Dealing with awkward subject matter.................
It flows very well once it gets going, but one thing worth mentioning is the subject matter at times. It deals a lot with sexuality, and Larsson doesn't pull his punches, either. There are elements of sexual violence and abuse, and while it is done tastefully without overstepping the mark, there are descriptive elements which may be considered hard to stomach. The plot is so well thought out that there are elements which comes into play throughout, and it's like there are 3 or 4 plots which interweave all the way through. This allows Larsson to leave something alone for a good number of pages before bringing us back onto the subject. It means that even the more stomach churning of passages have a breather before we're subjected to it again.
This type of balanced plot development is part of the reason I was hooked. It's a very complex and intelligently written tale that holds enough breadth to allow further development in the other books. The characters make this book as good as it is, and despite a really slow and painful start, by the end of the book, you can understand and appreciate how and why so much time was taken with it. The detail is astounding, although you'd expect this to be a strong point from an author was a journalist himself during his career, and the translation into English doesn't seem to lose any feeling. This has been expertly done, and I suppose Keeland must get some of the applause for enabling the feeling and intelligent power of the book to come through in the translation. There are a couple of moments where the flow of a sentence doesn't completely sit right, or a phrase seems out of context or not quite right, but if you weren't aware of this being a translated piece of work, you wouldn't look twice.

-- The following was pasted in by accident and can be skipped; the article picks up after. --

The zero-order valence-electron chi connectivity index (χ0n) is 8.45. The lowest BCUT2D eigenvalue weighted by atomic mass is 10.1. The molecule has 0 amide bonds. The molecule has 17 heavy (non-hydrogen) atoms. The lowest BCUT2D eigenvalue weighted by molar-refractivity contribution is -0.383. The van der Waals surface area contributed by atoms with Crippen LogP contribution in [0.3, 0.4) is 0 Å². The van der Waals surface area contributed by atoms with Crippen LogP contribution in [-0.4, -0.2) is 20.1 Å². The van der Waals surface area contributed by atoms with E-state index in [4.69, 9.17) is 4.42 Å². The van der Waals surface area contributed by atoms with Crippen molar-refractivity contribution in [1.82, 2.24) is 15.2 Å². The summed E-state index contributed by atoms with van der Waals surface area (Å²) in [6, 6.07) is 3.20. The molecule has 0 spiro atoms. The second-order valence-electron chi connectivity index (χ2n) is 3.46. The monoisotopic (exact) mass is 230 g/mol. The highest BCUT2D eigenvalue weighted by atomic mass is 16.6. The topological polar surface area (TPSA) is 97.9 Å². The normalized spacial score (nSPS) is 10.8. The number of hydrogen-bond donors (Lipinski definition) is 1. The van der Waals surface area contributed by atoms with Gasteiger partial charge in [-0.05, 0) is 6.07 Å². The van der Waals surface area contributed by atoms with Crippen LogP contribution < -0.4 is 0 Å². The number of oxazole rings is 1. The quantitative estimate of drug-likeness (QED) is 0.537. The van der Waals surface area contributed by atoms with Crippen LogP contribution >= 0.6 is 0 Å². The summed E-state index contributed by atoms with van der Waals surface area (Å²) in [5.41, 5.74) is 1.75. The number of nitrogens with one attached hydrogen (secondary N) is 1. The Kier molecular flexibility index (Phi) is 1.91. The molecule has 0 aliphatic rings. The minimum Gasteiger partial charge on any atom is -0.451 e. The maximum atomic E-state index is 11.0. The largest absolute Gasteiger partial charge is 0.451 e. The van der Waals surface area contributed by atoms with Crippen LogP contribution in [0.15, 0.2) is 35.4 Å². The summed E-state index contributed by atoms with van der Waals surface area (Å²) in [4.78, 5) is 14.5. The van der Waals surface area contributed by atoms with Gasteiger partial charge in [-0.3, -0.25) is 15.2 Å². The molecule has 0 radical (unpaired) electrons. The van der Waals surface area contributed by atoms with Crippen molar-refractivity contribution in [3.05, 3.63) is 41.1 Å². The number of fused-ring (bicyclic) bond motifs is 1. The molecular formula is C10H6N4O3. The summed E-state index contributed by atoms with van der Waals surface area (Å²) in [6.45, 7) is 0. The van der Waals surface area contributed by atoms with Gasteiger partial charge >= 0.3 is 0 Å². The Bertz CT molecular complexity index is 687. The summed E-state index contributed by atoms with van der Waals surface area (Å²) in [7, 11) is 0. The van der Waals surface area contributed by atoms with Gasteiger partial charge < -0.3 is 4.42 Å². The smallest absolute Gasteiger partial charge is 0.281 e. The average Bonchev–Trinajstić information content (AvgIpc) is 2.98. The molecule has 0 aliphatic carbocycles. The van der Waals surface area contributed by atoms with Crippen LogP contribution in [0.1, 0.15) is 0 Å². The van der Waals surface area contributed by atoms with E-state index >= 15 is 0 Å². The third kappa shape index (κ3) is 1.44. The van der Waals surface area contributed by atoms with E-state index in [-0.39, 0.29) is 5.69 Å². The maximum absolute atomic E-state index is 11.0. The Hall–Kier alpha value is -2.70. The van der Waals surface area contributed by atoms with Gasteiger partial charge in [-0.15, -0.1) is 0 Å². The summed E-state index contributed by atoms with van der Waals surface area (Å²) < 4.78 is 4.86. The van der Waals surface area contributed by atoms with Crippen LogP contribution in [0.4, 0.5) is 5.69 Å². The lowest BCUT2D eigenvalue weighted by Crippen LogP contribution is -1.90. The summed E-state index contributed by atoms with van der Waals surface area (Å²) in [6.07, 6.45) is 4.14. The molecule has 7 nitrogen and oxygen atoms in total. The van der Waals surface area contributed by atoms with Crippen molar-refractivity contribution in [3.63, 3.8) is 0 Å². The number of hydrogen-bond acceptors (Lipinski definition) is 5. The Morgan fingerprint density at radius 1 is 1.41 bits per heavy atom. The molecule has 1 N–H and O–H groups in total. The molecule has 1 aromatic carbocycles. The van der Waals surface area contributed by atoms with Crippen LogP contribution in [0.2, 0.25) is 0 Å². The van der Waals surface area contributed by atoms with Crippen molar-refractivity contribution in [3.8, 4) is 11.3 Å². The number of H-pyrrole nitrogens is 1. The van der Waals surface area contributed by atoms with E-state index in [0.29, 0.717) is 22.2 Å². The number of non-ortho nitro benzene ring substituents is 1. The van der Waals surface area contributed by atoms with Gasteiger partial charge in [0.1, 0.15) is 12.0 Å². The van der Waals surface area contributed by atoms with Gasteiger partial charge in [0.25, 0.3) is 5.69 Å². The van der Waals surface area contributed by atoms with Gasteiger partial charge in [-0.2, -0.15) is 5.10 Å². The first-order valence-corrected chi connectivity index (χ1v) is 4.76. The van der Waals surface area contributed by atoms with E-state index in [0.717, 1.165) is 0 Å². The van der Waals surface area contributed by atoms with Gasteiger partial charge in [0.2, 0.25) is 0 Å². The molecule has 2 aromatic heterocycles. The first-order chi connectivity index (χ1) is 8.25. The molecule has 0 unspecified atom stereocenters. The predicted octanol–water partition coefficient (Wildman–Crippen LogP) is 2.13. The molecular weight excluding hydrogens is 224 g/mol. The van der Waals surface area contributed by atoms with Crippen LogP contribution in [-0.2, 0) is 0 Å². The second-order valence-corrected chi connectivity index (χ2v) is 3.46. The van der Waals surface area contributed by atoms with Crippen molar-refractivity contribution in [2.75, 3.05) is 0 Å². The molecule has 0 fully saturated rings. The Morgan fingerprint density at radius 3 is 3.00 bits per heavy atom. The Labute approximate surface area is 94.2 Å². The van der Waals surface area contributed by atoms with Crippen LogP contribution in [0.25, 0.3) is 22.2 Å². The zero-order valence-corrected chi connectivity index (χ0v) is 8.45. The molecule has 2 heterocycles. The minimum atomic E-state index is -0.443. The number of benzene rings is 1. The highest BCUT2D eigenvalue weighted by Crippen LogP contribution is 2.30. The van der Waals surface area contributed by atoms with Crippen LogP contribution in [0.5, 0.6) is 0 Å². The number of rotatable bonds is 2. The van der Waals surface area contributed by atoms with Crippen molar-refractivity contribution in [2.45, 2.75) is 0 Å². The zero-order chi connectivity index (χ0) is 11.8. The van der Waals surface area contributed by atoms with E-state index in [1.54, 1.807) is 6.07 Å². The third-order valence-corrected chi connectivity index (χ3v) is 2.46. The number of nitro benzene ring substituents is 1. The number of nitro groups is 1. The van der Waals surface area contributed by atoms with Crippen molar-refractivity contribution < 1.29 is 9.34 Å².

I do recommend reading this. Expertly constructed and a thrilling and gripping tale. It's a shame that it spent so long getting going, and I would have loved to see the early parts somehow incorporated into the main story developments a bit more in order for them to not drag quite so much. Had this happened, then I would have been raving about this as much as everyone else seems to be. As it stands, it's well worth a read, and I wouldn't hesitate in recommending it to anyone who wants a good read, but I would add the caveat that it takes a while to get going. Other than this, nothing wrong with it whatsoever, and I can't wait for the second book to get going.
A little bit more..................
The trilogy is focused around the main characters of Lisbeth and Mikael, and the trilogy is named the Millenium Trilogy because of the magazine Mikael co-owns. The first book has been made into a film, in its original language of Swedish, featuring a cast whose names I don't recognise. Inevitably, Hollywood is trying to sink its teeth into it as well, to satisfy those who like the familiar face and detest subtitles or dubbing. Personally, I'd like to see Hollywood leave it alone and perhaps promote the Swedish film that's already out. Such as worldwide hyped book series such as this could be a big stepping stone for bridging the gap between World Cinema and Hollywood. Sadly, Larsson is not around to offer his tuppence worth. However, what he has left before his sad demise is a set of books that are well worth reading. The Girl With The Dragon Tattoo retails for £7.99, as many paperbacks tend to nowadays, and the other two follow suit in terms of price. They'll start appearing on the shelves of charity bookshops before long, so if you're interested then this is a cheaper option, of course.
All I can say is, take your time, and trust that the author will get there in the end. Sure, it takes a while, but it's one of things that's definitely worth the wait. Thanks for reading.
Summary: Well worth it once it gets going; a thrillingly well written murder mystery